Another way is to move from a universal generalisation to a weaker claim—for instance “Killing is usually immoral”. This can be a very problematic move, as claims about what often or usually happens are (usually!) defended only by empirical evidence.
A third approach is to exclude the specific counterexample by regarding it as a special case in some way. For instance, I could change my thesis to: “Killing is always immoral, unless in the context of warfare”. It is important to provide clear reasons why the counterexample is exceptional. If you don’t provide good reasons, you might be accused of modifying the thesis purely to evade refutation—sometimes called ad hoc modification. A particular form of fallacious thesis-modifying is called the no true Scotsman fallacy—this is when the thesis is subtly changed to deliberately exclude counterexamples. For instance:
“No Scotsman ever moves to London.”
On being given an example of a Scotsman who has moved to London, changing the thesis to:
“No true Scotsman ever moves to London.”
Here the intention is that ‘true Scotsmen’ are those Scotsmen who don’t move to London, making the thesis trivially true.
Reductio ad Absurdum
Reductio ad absurdum translates to ‘reduction to absurdity’. It is a powerful philosophical tool, used to show that a position must be false, because absurd consequences would follow if it were true. It uses the logical form modus tollens:
P -> Q
Therefore, Not P
This is a logically valid argument.
When constructing a reductio argument, the crucial step is deducing a consequence of the position which is sufficiently absurd as to be unacceptable. The best reductio arguments will deduce a contradiction from the thesis. However, reductio ad absurdum arguments can also be constructed by deducing a simply unpalatable consequence from the thesis. For instance:
If determinism is true, then no actions are morally right or wrong.
Actions are morally right and wrong
Therefore, Determinism is false.
Responding to Reductio arguments
There are two ways to respond to a reductio:
- Bite the bullet. ‘Biting the bullet’ means accepting the unpalatable consequence. For instance, in the determinism example, a determinist could simply accept that there is no morality.
- Refute the argument—show that the absurd consequence does not actually follow from the position. In the example above, this would mean showing that actions can actually be moral or immoral despite determinism.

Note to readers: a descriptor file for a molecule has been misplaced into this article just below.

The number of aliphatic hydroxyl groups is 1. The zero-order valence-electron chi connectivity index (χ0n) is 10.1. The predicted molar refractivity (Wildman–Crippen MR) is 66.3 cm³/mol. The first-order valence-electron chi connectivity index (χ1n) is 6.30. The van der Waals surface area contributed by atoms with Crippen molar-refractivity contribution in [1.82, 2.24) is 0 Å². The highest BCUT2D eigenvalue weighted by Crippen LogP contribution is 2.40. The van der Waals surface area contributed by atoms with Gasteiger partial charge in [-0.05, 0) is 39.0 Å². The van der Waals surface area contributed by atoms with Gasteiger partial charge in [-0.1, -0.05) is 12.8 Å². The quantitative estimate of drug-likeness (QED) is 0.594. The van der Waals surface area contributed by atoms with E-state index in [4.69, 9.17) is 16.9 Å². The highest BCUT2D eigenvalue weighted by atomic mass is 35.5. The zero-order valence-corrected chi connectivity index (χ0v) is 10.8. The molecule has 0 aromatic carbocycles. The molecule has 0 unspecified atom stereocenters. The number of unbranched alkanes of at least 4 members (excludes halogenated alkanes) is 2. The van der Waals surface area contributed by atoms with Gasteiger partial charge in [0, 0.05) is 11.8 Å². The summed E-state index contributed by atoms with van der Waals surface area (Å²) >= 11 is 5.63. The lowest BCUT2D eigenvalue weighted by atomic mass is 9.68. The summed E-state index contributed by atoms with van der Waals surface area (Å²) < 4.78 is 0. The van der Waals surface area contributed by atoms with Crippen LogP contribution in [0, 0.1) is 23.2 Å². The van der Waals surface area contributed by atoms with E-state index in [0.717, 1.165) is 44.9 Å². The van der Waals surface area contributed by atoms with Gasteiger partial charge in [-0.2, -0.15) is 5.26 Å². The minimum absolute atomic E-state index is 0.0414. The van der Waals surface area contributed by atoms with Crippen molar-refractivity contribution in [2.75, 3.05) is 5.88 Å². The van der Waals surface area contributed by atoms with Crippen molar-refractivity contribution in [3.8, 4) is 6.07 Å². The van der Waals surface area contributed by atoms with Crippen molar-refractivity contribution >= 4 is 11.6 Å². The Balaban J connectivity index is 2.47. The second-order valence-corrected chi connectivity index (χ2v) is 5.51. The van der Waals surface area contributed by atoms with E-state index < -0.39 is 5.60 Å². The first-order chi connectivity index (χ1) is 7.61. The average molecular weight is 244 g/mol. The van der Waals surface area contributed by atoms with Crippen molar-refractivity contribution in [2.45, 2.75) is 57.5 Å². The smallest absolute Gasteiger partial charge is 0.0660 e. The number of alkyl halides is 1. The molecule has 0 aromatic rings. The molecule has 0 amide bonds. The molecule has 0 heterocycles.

Dilemmas are complex forms of reductio argument, where there are two (and only two) possible options for a defendant of a position, and both lead to unpalatable consequences. Note that this differs from the colloquial sense of ‘dilemma’ that you might encounter in, say, ethics—an ethical dilemma is a situation in which it is difficult to decide which course of action is the right one. Argumentative dilemmas are distinct from these tricky problems.
A dilemma has the logical form:
P -> (Q or R)
Q -> S and R -> T
(Not S) and (Not T)
Therefore, Not P
Again, this is a valid inference.
For instance, consider the following argument:
If determinism is true then either we are not morally responsible for our actions or we are morally responsible for actions we could not have avoided doing. (P -> (Q or R))
If we are not morally responsible for our actions then all punishment and reward is unfounded, and if we are morally responsible for actions we could not have avoided doing then morality is just a matter of luck. ((Q -> S) and (R -> T))
It is not the case that all punishment and reward is unfounded, and it is not the case that morality is just a matter of luck (Not S and Not T)
Therefore, determinism is false. (Not P)
In a dilemma, we call the P -> (Q or R) premise the disjunctive premise (as it contains an ‘or’ phrase) and the (Q -> S and R -> T) premise the conjunctive premise (as it contains an ‘and’ phrase).
In order for a dilemma to be sound, it must be the case that
- The absurd consequences (S and T) do follow from the two options (Q and R)
- The two options (Q and R) are the only options available for a defender of P.
How to respond to a dilemma
There are three ways out of a dilemma:
- Bite the bullet. As with a reductio argument, if the absurd consequences are not contradictions, you have the option to bite the bullet and accept one of the absurd consequences, perhaps arguing that it is not as absurd as it might seem. For instance, a defender of determinism might accept that morality is a matter of luck.
- Go between the horns. The two options in a dilemma are called the “horns of the dilemma”. Going between the horns means showing that there are in fact other options available—in other words, showing that the disjunctive premise is false. If you successfully go between the horns, you have shown that the argument was a false dichotomy.
- Grasp a horn. Grasping one of the horns of the dilemma means showing that one of the absurd consequences which is supposed to follow from a horn of the dilemma does not in fact follow. So, for instance, the proponent of determinism could grasp the first horn of my dilemma by showing that despite no one being morally responsible for their acts, punishment and reward systems are morally justified.